The next generation of legal professionals is entering a vastly different landscape than those from even a decade ago.
Now, organisations that aren’t digital-first are being left behind. Automation is accelerating productivity gains. While the rise of NewLaw has redefined what it means to practise law.
That’s a lot to navigate – for new and experienced lawyers alike.
We spoke to Terri Mottershead, Executive Director at the Centre for Legal Innovation, to make sense of what’s next.
The business and practice of law aren’t what they used to be
“The business of law has transformed from paper-based, human-intensive operations to automated and tech-augmented processes,” says Terri.
Instead of spending hours scouring through page after page to find specific details on a matter, machine learning algorithms can do the work for you. Faster and more accurately. While cloud-based services have ushered in a new era of connectivity and collaboration.
And what’s in store for the actual practice of law?
“Before, firms brought people to the law. Now they bring the law to the people. Services are centred around client-led customisation and convenience. So as a legal practitioner, you need to be laser-focused on delivering outcomes that clients understand, can use and value.”
The rise (and rise) of NewLaw
The adoption of NewLaw processes accelerated during the pandemic – and the trend shows no sign of slowing down now.
But what, exactly, is NewLaw?
As Terri explains, “NewLaw practices are client-centred, tech-fuelled, data-driven and digital-first.
“They champion values like employee wellbeing, social responsibility, flexibility, transparency, innovation, experimentation, continuous improvement and agility.”
These firms know that delivering high-calibre services requires multidisciplinary teams – unimpeded by hierarchy – working closely with clients on a shared mission.
They understand the complexity of contemporary legal practice. So they measure value in terms of client outputs and outcomes delivered, rather than billable hours accrued.
What areas are shifting?
As menial tasks become streamlined through digitisation and algorithms, higher-level legal problem-solving skills will become increasingly sought after.
This presents opportunities for legal professionals to branch out – using your expertise to excel in new areas. Like cybersecurity, healthcare, fintech, ESG and beyond.
Looking ahead, the future of law will continue to be driven by today’s trends, including:
Client-centred experiences: With the rise of self-service platforms in other industries – like banking, entertainment and health – clients now expect the accessibility of user-centric design as standard. And they will gravitate toward firms that deliver exceptional services, informed by robust analytics.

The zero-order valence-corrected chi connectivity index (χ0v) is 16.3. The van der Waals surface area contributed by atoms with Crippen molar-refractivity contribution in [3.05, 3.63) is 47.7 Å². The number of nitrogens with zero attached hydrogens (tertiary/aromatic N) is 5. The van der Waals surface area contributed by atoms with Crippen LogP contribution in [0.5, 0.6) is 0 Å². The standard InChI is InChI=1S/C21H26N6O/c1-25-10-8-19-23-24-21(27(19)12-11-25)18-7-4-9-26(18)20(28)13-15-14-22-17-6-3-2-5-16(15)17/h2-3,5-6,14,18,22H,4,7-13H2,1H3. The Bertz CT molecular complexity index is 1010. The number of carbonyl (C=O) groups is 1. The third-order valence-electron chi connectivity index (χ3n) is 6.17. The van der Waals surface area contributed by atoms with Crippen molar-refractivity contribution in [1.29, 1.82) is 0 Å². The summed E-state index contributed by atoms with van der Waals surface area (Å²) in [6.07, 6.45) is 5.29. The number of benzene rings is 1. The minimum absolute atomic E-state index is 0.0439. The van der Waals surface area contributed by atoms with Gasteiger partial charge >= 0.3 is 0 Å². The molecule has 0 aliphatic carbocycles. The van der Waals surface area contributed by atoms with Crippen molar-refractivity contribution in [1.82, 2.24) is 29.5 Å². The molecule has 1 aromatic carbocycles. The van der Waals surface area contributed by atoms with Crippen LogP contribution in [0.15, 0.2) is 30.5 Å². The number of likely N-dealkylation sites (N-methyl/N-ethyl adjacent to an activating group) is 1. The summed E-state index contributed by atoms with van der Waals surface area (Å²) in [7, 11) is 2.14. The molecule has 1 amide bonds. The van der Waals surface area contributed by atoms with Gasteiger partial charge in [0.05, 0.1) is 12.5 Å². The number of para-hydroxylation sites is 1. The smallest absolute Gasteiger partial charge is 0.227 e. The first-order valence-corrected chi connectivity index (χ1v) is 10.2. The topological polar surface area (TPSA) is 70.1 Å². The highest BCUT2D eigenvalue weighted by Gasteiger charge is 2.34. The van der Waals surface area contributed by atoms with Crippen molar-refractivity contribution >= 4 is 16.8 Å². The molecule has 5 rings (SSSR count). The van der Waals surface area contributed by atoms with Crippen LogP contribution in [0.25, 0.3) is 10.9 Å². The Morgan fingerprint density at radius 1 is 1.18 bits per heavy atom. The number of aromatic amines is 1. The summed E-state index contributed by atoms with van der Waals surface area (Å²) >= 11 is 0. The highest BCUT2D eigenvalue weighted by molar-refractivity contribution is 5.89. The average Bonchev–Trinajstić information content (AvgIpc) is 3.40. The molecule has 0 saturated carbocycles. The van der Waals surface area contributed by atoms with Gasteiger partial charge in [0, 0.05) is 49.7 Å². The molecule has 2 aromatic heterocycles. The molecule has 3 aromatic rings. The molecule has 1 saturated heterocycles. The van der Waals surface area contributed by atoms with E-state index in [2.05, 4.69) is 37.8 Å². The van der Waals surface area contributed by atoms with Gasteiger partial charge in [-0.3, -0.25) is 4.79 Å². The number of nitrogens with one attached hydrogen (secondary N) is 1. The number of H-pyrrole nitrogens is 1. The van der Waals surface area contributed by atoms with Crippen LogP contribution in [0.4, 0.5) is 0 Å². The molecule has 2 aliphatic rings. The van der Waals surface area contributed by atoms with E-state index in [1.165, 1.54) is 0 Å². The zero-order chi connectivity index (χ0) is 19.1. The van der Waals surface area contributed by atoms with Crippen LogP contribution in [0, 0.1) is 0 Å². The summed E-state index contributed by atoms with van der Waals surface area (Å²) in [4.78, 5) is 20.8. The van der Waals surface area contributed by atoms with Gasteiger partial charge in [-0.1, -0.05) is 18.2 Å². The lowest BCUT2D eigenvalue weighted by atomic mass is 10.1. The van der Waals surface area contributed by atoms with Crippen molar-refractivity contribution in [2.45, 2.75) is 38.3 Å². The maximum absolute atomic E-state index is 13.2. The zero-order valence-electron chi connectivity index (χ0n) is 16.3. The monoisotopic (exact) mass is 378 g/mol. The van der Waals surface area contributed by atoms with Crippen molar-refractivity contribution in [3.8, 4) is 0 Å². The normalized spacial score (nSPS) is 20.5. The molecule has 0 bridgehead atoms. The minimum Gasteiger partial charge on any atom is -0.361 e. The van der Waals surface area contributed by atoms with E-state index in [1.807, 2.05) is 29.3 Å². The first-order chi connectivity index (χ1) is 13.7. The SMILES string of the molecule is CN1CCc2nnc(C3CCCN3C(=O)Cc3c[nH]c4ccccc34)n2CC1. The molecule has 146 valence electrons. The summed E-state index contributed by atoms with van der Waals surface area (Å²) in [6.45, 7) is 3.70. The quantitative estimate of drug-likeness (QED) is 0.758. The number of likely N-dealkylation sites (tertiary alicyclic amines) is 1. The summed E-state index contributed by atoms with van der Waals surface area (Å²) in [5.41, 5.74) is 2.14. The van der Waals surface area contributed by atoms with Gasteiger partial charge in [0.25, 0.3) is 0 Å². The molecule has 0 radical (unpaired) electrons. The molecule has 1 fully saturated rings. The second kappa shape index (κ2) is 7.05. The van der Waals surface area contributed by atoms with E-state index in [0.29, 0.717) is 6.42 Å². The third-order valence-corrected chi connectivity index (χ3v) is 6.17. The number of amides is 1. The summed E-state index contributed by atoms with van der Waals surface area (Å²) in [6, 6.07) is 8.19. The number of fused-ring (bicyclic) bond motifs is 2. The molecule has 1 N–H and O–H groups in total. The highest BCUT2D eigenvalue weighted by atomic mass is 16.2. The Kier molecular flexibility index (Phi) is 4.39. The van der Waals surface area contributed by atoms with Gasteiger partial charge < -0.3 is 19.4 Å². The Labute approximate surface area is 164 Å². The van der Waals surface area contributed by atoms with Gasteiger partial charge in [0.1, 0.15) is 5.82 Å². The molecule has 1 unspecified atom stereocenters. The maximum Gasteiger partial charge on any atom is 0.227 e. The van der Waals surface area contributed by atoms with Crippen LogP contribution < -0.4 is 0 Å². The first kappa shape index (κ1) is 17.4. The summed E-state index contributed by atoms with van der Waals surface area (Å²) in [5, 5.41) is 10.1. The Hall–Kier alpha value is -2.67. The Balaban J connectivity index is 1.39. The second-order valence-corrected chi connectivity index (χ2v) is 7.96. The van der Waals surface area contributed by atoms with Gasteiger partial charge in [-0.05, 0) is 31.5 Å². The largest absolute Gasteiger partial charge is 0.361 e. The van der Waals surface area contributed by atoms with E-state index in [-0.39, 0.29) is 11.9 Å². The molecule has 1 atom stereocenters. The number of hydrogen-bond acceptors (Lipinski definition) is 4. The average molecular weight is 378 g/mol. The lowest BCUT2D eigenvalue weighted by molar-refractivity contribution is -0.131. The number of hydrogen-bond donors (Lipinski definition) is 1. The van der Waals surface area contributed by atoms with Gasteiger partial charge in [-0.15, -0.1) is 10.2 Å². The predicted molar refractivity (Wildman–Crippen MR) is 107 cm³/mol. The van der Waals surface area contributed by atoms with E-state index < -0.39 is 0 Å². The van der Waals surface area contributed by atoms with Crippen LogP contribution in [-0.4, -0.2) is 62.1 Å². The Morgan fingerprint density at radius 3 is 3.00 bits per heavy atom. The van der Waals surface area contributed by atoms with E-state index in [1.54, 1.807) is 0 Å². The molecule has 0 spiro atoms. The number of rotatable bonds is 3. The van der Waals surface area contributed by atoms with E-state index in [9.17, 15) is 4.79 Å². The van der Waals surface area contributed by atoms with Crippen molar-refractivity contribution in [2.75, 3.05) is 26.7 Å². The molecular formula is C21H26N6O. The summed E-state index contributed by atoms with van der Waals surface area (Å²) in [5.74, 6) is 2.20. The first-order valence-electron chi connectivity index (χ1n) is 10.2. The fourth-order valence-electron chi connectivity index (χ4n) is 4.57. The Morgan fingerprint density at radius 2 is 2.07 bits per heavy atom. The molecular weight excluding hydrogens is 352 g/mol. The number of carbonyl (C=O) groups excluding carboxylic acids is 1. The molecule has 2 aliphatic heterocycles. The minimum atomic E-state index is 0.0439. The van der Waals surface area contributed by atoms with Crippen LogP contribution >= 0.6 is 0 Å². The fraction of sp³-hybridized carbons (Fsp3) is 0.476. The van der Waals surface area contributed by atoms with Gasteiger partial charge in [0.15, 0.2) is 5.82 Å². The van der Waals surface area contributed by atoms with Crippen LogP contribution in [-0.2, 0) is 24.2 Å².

Diversified legal teams: Partner, paralegal, solicitor – and chatbot. Now, automated solutions are another indispensable member of your team. Likewise, teams will become even more multidisciplinary – collaborating with data analysts and operational specialists – with each expert bringing fresh skills and insights.
Integrated technology: Repetitive processes will be streamlined – reducing risks, improving efficiencies and freeing your teams to focus on high-value work. While broad software solutions that connect with existing systems will be favoured over niche legal programs.
How can you prepare? Do your research and embrace change.
“If you’re entering the industry, get up to speed with what’s changing. Speak to people who are in the know. Go beyond buzzwords to learn about the ramifications in day-to-day legal practice.”
So, connect with innovative practitioners who are navigating these changes. Look for opportunities to engage in:
Your free membership gives you access to meetups, a private LinkedIn group, industry insights and more. Plus, you can join the Young Legalpreneurs special interest group to network and upskill in in-demand areas.
And how can seasoned legal professionals adapt?
“Keep your finger on the pulse and know what areas are changing. What are the impacts and the opportunities?
“For legal leaders, it’s crucial that you become a collaborator for change. That’s how you’ll lead your organisation forward and bring everyone with you, so your organisation and your people can adapt, with agility for a new legal future.”